Time for new trees and patio plantings
Many trees are transplanted too deeply.
To determine the proper planting depth for your new tree, locate the trunk flare -- the place where the trunk widens at ground level. If the trunk flare is not showing, open the burlap to find the flare. Plant the tree higher in the hole and very carefully remove the excess soil above the roots to expose the flare.
When shaving off the excess soil with a sharp, flat spade, push the spade toward the trunk to minimize the chance of breaking the root ball. Generally, planting 2 to 3 inches higher than ground level is a good idea in heavy clay soils. It is best not to amend the backfill going back in the planting hole, but it is OK to amend the soil at the surface around the tree.
• Plants that have been grown in containers should be moist when planted in your garden. When you remove the plant and its root ball from the container, spread out or cut all the roots that have encircled the root ball. These roots have grown in a circle inside the container and could eventually girdle or choke the plant if not redirected to grow out and away from the plant. This will help the new plant get established in the ground more quickly.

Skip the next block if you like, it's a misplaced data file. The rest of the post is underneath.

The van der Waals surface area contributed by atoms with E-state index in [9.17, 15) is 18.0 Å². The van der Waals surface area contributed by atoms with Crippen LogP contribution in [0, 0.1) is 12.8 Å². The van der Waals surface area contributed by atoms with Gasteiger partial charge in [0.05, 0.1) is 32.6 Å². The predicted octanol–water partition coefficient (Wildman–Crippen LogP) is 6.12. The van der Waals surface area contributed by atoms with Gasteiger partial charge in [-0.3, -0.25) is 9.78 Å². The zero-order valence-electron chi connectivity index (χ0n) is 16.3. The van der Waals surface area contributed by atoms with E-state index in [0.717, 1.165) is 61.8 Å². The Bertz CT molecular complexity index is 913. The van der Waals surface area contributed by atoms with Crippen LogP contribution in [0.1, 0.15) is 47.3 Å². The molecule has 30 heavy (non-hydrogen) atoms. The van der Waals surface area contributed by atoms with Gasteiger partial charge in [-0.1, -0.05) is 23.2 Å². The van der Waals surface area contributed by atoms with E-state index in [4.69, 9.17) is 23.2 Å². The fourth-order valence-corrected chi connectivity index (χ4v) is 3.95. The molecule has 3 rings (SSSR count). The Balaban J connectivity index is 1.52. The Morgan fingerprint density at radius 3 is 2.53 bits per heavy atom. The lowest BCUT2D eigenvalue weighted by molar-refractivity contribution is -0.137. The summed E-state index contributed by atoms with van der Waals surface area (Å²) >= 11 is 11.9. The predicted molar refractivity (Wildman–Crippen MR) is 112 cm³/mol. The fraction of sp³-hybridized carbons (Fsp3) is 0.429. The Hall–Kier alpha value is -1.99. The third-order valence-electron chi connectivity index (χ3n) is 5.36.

Monitor watering needs carefully after planting, as the lightweight container soil can dry out quickly and stress the plants. Generally, containerized plants need more frequent, but light, watering to get them established with roots growing out into the garden soil.
• The pots and containers you use for seasonal plantings should have at least one bottom hole for drainage. A layer of gravel in the bottom of the container is not necessary.
Fill the container with a lightweight, fast-draining soilless mix -- avoid heavy garden soil. Leave enough space between the top of the growing medium and the pot to make watering easy.
Very large containers can be partially filled with wood chips or empty plastic pots to conserve soilless mix. Separate the wood chips from the growing mix with landscape fabric.
• Tim Johnson is director of horticulture at Chicago Botanic Garden, chicagobotanic.org.